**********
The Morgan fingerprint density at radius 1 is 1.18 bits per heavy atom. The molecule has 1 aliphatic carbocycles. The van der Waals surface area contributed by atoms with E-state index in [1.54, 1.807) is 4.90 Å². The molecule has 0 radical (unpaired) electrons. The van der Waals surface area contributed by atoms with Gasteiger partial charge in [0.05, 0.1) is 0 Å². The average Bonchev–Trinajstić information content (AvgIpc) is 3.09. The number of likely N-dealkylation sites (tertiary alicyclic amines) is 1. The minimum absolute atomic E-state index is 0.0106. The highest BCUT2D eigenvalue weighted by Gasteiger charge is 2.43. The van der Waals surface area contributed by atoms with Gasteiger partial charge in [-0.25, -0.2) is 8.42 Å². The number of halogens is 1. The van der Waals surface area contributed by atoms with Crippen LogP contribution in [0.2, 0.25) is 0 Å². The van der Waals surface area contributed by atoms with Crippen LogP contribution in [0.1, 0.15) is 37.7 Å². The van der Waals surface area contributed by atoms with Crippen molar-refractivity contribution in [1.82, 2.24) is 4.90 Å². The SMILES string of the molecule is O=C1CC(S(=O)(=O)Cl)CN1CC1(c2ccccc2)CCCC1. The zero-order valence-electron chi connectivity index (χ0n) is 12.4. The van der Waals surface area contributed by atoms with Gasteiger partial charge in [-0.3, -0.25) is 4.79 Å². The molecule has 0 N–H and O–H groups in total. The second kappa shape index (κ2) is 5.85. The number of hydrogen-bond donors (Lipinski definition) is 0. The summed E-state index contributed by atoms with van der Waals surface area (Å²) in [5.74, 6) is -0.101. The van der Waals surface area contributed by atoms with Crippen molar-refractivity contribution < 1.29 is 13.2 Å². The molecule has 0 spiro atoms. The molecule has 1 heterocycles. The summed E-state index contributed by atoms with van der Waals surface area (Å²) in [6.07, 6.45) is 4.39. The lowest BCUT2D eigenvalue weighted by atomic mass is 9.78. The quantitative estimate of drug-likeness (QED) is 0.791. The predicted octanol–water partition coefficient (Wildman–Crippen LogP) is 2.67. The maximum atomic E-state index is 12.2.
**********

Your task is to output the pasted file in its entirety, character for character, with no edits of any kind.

The Morgan fingerprint density at radius 1 is 1.18 bits per heavy atom. The molecule has 1 aliphatic carbocycles. The van der Waals surface area contributed by atoms with E-state index in [1.54, 1.807) is 4.90 Å². The molecule has 0 radical (unpaired) electrons. The van der Waals surface area contributed by atoms with Gasteiger partial charge in [0.05, 0.1) is 0 Å². The average Bonchev–Trinajstić information content (AvgIpc) is 3.09. The number of likely N-dealkylation sites (tertiary alicyclic amines) is 1. The minimum absolute atomic E-state index is 0.0106. The highest BCUT2D eigenvalue weighted by Gasteiger charge is 2.43. The van der Waals surface area contributed by atoms with Gasteiger partial charge in [-0.25, -0.2) is 8.42 Å². The number of halogens is 1. The van der Waals surface area contributed by atoms with Crippen LogP contribution in [0.2, 0.25) is 0 Å². The van der Waals surface area contributed by atoms with Crippen LogP contribution in [0.1, 0.15) is 37.7 Å². The van der Waals surface area contributed by atoms with Crippen molar-refractivity contribution in [1.82, 2.24) is 4.90 Å². The SMILES string of the molecule is O=C1CC(S(=O)(=O)Cl)CN1CC1(c2ccccc2)CCCC1. The zero-order valence-electron chi connectivity index (χ0n) is 12.4. The van der Waals surface area contributed by atoms with Gasteiger partial charge in [-0.3, -0.25) is 4.79 Å². The molecule has 0 N–H and O–H groups in total. The second kappa shape index (κ2) is 5.85. The number of hydrogen-bond donors (Lipinski definition) is 0. The summed E-state index contributed by atoms with van der Waals surface area (Å²) in [5.74, 6) is -0.101. The van der Waals surface area contributed by atoms with Crippen molar-refractivity contribution < 1.29 is 13.2 Å². The molecule has 0 spiro atoms. The molecule has 1 heterocycles. The summed E-state index contributed by atoms with van der Waals surface area (Å²) in [6.07, 6.45) is 4.39. The lowest BCUT2D eigenvalue weighted by atomic mass is 9.78. The quantitative estimate of drug-likeness (QED) is 0.791. The predicted octanol–water partition coefficient (Wildman–Crippen LogP) is 2.67. The maximum atomic E-state index is 12.2.